Know your brew: Brettanomyces

Ow, we want the funk; gotta have that funk

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Susan France

If you’re a dedicated craft beer drinker, it’s going to happen sooner or later. No matter your poison, be it India pale ale, stout or saison, it’s going to happen: you’re going to drink something fermented with Brettanomyces, and your understanding of what beer is and what beer can be is going to change. For some, that won’t be a particularly pleasant experience, but for the rest, it’ll knock down the walls of preconceptions and assumptions with sour and funk.

But what the heck is Brettanomyces and what’s it doing in your beer? Simply put, Brettanomyces — or Brett, as it’s commonly notated — is a yeast strain that grows naturally on fruit skins. Yeast not only converts sugar into alcohol and carbon dioxide, but it also produces a wide variety of flavors and aromas depending on the strains used. Nowadays, brewers typically use one yeast strain to ferment their beer, but back before brewing became a sanitized science, any number of yeast strains would turn up in a batch of beer. In particular, Brett spoils certain beers while greatly improving others. This phenomenon was investigated and eventually isolated by British scientist N. Hjelte Claussen, allowing him to name the yeast: Brettanomyces (Greek for “British fungus”) claussenii.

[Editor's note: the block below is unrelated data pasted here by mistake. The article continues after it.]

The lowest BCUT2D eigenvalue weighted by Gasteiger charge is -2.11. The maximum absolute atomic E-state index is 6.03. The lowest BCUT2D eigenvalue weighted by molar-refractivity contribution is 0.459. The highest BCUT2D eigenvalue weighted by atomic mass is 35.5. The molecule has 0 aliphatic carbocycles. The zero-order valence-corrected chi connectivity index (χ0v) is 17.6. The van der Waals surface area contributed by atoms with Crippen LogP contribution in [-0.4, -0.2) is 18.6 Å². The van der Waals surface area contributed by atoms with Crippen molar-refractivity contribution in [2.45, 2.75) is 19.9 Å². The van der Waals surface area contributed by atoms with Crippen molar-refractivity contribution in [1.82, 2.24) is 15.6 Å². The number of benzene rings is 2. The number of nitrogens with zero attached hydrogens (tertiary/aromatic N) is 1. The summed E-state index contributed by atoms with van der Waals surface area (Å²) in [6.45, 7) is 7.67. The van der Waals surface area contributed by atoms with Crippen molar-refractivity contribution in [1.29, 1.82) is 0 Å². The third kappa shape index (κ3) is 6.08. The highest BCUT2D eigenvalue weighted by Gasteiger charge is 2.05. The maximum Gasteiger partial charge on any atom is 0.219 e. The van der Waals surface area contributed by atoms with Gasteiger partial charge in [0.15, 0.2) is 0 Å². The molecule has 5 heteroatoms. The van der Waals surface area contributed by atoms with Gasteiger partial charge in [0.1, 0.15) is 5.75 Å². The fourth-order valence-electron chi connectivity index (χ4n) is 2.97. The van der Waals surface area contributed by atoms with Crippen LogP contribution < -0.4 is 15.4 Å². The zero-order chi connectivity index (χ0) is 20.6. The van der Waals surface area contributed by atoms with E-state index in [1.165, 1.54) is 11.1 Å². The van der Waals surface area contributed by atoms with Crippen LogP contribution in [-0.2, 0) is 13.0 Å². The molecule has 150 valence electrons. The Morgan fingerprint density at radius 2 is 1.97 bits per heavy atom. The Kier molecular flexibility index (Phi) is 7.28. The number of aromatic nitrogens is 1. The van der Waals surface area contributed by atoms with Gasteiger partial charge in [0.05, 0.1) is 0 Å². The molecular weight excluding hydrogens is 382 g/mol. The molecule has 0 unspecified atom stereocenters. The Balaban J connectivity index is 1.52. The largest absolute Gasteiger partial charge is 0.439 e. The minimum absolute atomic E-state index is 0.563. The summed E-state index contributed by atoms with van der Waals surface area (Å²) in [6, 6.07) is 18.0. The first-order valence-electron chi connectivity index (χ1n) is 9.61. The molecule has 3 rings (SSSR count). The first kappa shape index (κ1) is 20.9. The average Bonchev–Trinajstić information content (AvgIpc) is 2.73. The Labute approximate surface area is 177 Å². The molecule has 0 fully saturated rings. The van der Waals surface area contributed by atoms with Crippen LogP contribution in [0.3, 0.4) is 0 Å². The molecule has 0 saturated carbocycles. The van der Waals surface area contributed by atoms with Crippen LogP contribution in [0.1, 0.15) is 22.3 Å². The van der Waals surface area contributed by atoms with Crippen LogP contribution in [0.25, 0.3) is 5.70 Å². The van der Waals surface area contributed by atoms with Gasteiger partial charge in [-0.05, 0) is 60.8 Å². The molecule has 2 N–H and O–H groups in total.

Brettanomyces claussenii isn’t the only strain of Brett — Brettanomyces bruxellensis is used for second fermentation in Belgian beers, while Brettanomyces lambicus is used for, you guessed it, lambics — but for drinkers, the various strains aren’t what you’re looking for, just the notation of “Brett” on your beer.

What can you expect from a Brett beer? Plenty. While most exhibit a sour nose and a tart flavor; others will exhibit spicy and smoky qualities. A few even have the distinct aroma of a farmhouse and horse blanket. Yes, those last two may not make your mouth water, but sometimes you’re just not in the mood for the same old same old.

Take New Image Brewing’s Dyad Kombucha Brett Saison, made in collaboration with Rowdy Mermaid Kombucha. Here the Brett combines the refreshing kombucha flavors of funk and sour with the zesty qualities of a saison.

Vision Quest — the place to go in Boulder for funky and off-kilter beer — has also been known to have a Brett saison on tap (theirs favors the pepper), as does Nighthawk Brewery in Broomfield (theirs is brighter and more tropical in nature).

Plenty more Colorado brewers favor Brettanomyces in all its glory — Black Project, Cellar West, Crooked Stave, Odd13 and the forthcoming Primitive Ales — and each brewer’s approach and use of Brett is what gives this particular yeast strain a specific sense of space. A super clean and crisp lager may quench your thirst, but it’s not going to transport you to the woodshed behind your grandpa’s barn. Brett can do that; it’s the building block for wild and indigenous ales and where beer drinkers turn when they need something left of center.